What Does the Social Enterprise Ecosystem Need Now?


In the first year of our programming after COVID-19, Miller Center observed that the needs of social enterprises we have been serving for the last 20 years have changed.

One of the first signs of the shift we noticed was a decrease in demand for our accelerator programs by non-startups. Our natural demand is around 300 applicants per accelerator cohort offered. In the period January – June 2022, we still received roughly the same number of applications. However, we noted that the vast majority of the applications came from early-stage social entrepreneurs who tended to have an annual earned revenue of less than USD 20,000 (or local currency equivalent), significantly below our program eligibility threshold.

After noticing the trend, we wondered about the state of the market and the needs of those social enterprises in our target market segment. Our strategy defines our target market segment as post-revenue and early growth stage social enterprises working in the areas of women’s economic empowerment and/or climate resilience that meet the earned annual revenue threshold of a minimum of USD 50,000 but not greater than USD 2 million. This, in addition to a few other criteria, defines our target market segment. We believe that this formulates a sweet spot through which we contribute to the ecosystem, given our unique skill set and value add. Concerned about receiving fewer applicants from this segment, we embarked on a journey to understand the underlying causes in order to better serve their needs moving forward and, hopefully, attract more applicants in the long run. We believe that what we unearthed in the process is worth sharing with you through this article.

We conducted this ecosystem market research through direct calls with prospective clients, program alumni, and investors during the period of August – December 2022. The work was implemented by the authors, Jenny Everett, a social enterprise ecosystem veteran who served as an independent consultant and Nataša Goronja, Miller Center Sr. Director of Programs. Please be cautioned that the findings presented below represent a summary of qualitative research and are not necessarily representative of the ecosystem as a whole. These findings are not the result of a deep data dive. We conducted additional conversations led by Miller Center staff, but present here only the cumulative findings of qualitative research undertaken by Jenny, who brings an objective lens to the research. These findings are based on 19 interviews with six Miller Center accelerator alumni, four social enterprise ecosystem investors, and nine prospective social enterprises that are in our sweet spot but have not yet worked with us. We hope that this blog will inspire more market research to be undertaken and prompt some of the players to contact us (and others) for deepened conversations about how we all can address the market needs in this new reality together and individually.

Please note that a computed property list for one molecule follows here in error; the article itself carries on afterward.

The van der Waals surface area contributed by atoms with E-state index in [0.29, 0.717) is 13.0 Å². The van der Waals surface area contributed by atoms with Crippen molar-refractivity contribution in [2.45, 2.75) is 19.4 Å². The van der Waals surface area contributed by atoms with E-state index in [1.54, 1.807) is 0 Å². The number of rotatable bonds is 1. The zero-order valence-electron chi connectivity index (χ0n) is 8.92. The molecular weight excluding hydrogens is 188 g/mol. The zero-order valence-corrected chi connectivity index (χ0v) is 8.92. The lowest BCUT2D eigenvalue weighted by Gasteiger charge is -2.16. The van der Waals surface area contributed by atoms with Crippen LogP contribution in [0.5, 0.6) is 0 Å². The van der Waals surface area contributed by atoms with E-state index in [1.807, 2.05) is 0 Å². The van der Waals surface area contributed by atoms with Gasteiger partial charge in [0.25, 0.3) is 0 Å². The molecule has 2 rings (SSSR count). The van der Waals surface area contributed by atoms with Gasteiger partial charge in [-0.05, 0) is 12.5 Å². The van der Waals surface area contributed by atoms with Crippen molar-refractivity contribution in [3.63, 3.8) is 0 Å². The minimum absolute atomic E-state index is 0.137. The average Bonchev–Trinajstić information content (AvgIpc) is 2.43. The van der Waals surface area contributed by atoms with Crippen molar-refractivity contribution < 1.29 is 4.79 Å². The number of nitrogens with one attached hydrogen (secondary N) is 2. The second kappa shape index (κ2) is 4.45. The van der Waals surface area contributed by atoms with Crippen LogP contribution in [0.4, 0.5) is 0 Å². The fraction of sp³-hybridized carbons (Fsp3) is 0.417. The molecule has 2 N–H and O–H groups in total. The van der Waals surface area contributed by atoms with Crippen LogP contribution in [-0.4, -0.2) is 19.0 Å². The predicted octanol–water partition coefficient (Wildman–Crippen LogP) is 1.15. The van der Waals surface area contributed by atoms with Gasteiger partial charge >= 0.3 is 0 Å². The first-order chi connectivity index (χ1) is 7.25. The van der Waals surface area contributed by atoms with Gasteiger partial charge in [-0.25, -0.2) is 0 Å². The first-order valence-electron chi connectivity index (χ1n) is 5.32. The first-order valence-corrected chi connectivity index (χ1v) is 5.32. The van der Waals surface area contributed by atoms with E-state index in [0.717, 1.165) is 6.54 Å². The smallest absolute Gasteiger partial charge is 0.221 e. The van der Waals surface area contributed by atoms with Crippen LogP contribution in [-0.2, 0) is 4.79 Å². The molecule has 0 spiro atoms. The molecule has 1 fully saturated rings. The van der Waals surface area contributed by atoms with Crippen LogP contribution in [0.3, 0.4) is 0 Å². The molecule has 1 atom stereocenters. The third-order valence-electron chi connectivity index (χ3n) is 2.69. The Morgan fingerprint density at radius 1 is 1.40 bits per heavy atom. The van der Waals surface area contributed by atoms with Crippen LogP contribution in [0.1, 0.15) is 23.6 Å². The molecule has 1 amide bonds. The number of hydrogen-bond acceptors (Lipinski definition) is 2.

Here are the key highlights from our research:


Social enterprises are eager to get back and work together in person. After a lot of time spent working virtually, being together in person for at least some portions of their capacity-building time is a major incentive perceived by social enterprises. Social enterprises also highlighted a desire to exchange knowledge with their peers in their shared industries/sectors.


One of the issues we at Miller Center have historically observed within this market segment is a need for stronger financial models. In fact, when we conduct mock investment panels during our in-residence and virtual programs where we simulate meetings with investors prior to investment decisions, we routinely observe a gap in the area of financial modeling.